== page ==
on cardiac arrest characteristics, such as witnessed arrest, bystander cardiopulmonary resuscitation, first monitored rhythm, aetiology of cardiac arrest, time from collapse to cardiopulmonary resuscitation (No-flow time), and time from cardiopulmonary resuscitation to ROSC (low-flow time). We defined the predictive value of some prognostic factors early after ROSC as follows: 1) initial serum NSE levels were de- fined as those measured within 6 h after ROSC. To evaluate the associa- tion of serum NSE levels with BD, the cohort was divided into four categories based on the distribution of the serum NSE level data, using quartiles as cut-off values between categories; 2) the absence of pupil light reflex (PLR) was defined as the absence of bilateral PLR during 4-6 h after ROSC. In our institution, PLR was measured every hour after ROSC and no Neuromuscular blockers were used, but sedatives were occasionally used; 3) The gray-to-white matter ratio (GWR) values were obtained using brain CT within 6 h after ROSC. GWR values were calculated by two certified neuroradiologists who measured Hounsfield units of the putamen, caudate nucleus, posterior limb of the internal capsule, and Hounsfield units of the corpus callosum at the basal ganglia level ([putamen + caudate nucleus]/[posterior limb of the internal capsule + corpus callosum]). The average value was used; 4) the presence of seizures was identified either clinically or by aEEG monitoring within 6 h after ROSC. A seizure can be identified as a rapid rise in both the lower and upper margins of the amplitude trace in the aEEG, or simultaneous Seizure activity indicated by repeated spikes or sharP waves in the raw trace in the aEEG [11]. We assessed neurological outcomes at hospital discharge, which were evaluated ac- cording to the Glasgow-Pittsburgh Cerebral Performance Category scale. We dichotomized the results into good (CPC 1-2) and poor (CPC 3-5) outcomes.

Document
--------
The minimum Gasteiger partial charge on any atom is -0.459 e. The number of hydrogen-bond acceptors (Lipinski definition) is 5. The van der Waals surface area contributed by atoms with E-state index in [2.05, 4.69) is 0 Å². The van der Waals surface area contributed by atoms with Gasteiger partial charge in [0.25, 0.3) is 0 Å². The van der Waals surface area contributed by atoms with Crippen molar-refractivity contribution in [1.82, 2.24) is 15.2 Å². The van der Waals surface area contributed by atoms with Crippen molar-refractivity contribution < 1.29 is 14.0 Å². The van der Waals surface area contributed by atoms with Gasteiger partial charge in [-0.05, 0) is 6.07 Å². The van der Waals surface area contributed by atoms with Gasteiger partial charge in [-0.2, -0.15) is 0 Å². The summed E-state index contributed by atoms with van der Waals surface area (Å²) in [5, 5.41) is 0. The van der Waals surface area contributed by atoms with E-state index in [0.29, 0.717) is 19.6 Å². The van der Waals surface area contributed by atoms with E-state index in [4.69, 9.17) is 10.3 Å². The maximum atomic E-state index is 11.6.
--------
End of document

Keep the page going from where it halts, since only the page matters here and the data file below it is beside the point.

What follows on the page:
1. Outcomes

The primary outcome of this study was the occurrence of BD at the time of hospital discharge, as defined by Korean law [12,13]. In South Korea, a brain-dead patient can be legally recognized as dead, but diag- nosis of BD can only be established for the purpose of organ donation [14]. To be diagnosed with BD, the patient’s family must consent to the evaluation process for the purpose of possible organ donation. BD was assessed by a BD committee according to Korean law, using the fol- lowing criteria, all of which are required: complete clinical Neurological examination, including documentation of coma, absence of all brainstem reflexes confirmed with an apnea test, and electrical inactiv- ity by EEG [13]. For patients who did not wish to donate organs, in the absence of confounding factors, two emergency medicine specialists used clinical information and/or EEG and/or brain magnetic resonance imaging (MRI) scans to reach a consensus on whether or not the cause of death was BD. All of the following criteria must be included: